The last module is currently supported by a temporary post until the next section is installed above Kankool. I found that once a module was secured to an adjacent one, the whole structure stiffened up and the ‘springyness’ was reduced, especially in the corner.
The next two sections above the storage yards were built and attached. As can be seen from the photos below, I have made the upper deck follow the edge of the storage yards, as I needed to maintain maximum aisle way clearance here at the peninsular. Besides, the only scenery in this corner will be a huge hill that the tunnel dives into.
As the upper deck sections proceed along above the storage yards, they will reach a maximum depth of about 800mm and will need to be supported by brackets. In the photos above, the depth increases from 420mm to 600mm, with the next stage as shown in the drawing below pushing out to 800mm. So, simple brackets were made from 1×2 DAR and installed at a 45 degree angle, with the base lifted up around 60mm to allow for the loading gauge of the rear storage road.
I am going to try and complete the upper deck above the storage yards at least up to the start of the corner, which will require some substantial supports.
Over the last few weeks, I had started thinking about how I was going to support the upper deck benchwork from Chilcott’s Ck through and past Kankool. After reading recent posts on a few other blogs I follow, as well as on the Model Railroad Hobbyist magazine forums, I decided to have a go at using open grid framework, self-supported off the wall.
I had always planned to give the steel shelf brackets another go, but I was always worried about the bracket being visible in the lower deck’s viewing area.
Since the upper deck in this section will only be around 500mm deep, I thought that an open frame could support itself off the wall without the need for additional supports. This would leave the underside free of anything that would encroach into the lower scene.
So, on the last day of 2012, I set about making up the first frame from 3×1 DAR pine. This first section is 1800mm long by approximately 460mm deep. The cross-members were cut at 420mm, and with the DAR pine being 19-20mm thick, I ended up with 460mm.
The depth of the upper deck was a bit of a guess at this point, as I still haven’t finalised the depth of the lower scenery yet, but I hope to have it no more than a maximum of 450mm deep on this first run up to the corner before Kankool. The upper deck needs to be slightly deeper than the lower level to allow for the lighting to fall on the front of the scene, therefore I decided to make the minimum depth of the upper deck grid at 460mm, as this would allow me to pack the front edge out as required for the fascia/valance to around a maximum of 520mm, which would give an upper deck overhang of 70mm.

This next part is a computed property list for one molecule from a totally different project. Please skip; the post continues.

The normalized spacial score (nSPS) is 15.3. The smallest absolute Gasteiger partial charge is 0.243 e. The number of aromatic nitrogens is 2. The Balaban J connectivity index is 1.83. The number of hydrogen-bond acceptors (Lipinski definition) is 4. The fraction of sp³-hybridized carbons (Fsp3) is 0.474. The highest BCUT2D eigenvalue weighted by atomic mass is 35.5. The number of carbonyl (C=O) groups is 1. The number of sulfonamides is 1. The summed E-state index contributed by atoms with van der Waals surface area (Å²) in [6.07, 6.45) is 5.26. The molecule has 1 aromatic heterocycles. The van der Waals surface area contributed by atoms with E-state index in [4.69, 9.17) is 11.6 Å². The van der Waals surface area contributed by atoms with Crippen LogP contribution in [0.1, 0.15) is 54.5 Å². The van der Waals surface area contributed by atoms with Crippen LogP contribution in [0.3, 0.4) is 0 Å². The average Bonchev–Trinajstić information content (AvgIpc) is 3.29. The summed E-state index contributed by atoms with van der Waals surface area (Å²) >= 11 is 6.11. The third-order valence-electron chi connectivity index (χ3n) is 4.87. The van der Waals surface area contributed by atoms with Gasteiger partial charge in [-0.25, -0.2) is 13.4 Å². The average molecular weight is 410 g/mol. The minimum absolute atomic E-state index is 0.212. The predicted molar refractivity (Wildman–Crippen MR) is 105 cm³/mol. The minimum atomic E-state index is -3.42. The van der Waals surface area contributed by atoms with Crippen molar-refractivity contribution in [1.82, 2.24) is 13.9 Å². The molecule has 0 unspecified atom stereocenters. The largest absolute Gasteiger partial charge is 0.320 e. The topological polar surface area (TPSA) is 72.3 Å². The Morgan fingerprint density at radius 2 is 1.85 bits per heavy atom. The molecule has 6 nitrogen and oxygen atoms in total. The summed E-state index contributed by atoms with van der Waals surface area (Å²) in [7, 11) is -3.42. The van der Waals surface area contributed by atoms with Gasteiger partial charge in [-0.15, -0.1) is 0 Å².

So, the frame was glued and screwed together with blocks in the corner of each cross-member. It was then screwed to the wall studs with large decking type screws. The resultant structure is quite strong and seems to support itself pretty well. After all, it only has to support the roadbed, scenery, lighting and of course the trains. It won’t be susceptible to having people leaning on it, which would require more supports.
I had to also decide how far below the upper level roadbed height I wanted the framework. It’s always been hard to envisage how much scenery I wanted below track level in certain areas, but I came up with the magic figure of 5.5 inches. This would give me 40 HO scale feet below track level, which is a fair bit. In some locations where I feel I don’t require such a depth below the track for scenery, I may lift sections closer to the 70 inch mark to keep a good lower scene viewing height.
The two pictures below show the frame in place with the red arrow pointing at the 70 inch top roadbed height datum. In the larger picture, the line on the wall may be visible.
This gives a 19.5 inch vertical height to the lower deck scene/roadbed. This, of course, is based on this location (bridge), but will decrease as it progresses along the lower grade.
I will probably fit another two 1800mm long sections in along this wall, before I have to make a corner module to then proceed above Kankool.
Similar sections will be built above the storage yards for the Ardglen section.
I am also thinking of employing this same technique for the upper valance support structure above the upper deck. It will only have to support itself and lighting.
Today I finished the last section of main benchwork as described in my last post.
The I-beams were fabricated from lengths of 5×1 and 3×1 DAR pine. A groove was routed into the top and bottom flanges to fit the web then the whole thing was glued together with the urethane glue. The beams were made in 5.4m lengths and then cut to suit each location.
Wall supports for joists are L-girders made from 3×1 and 2×1 DAR. The benchwork is now ready for joists. I also need to get some more masonite sheets to cut up for spline strips, then I can continue on with the spline from the helix to the DOWN storage yard.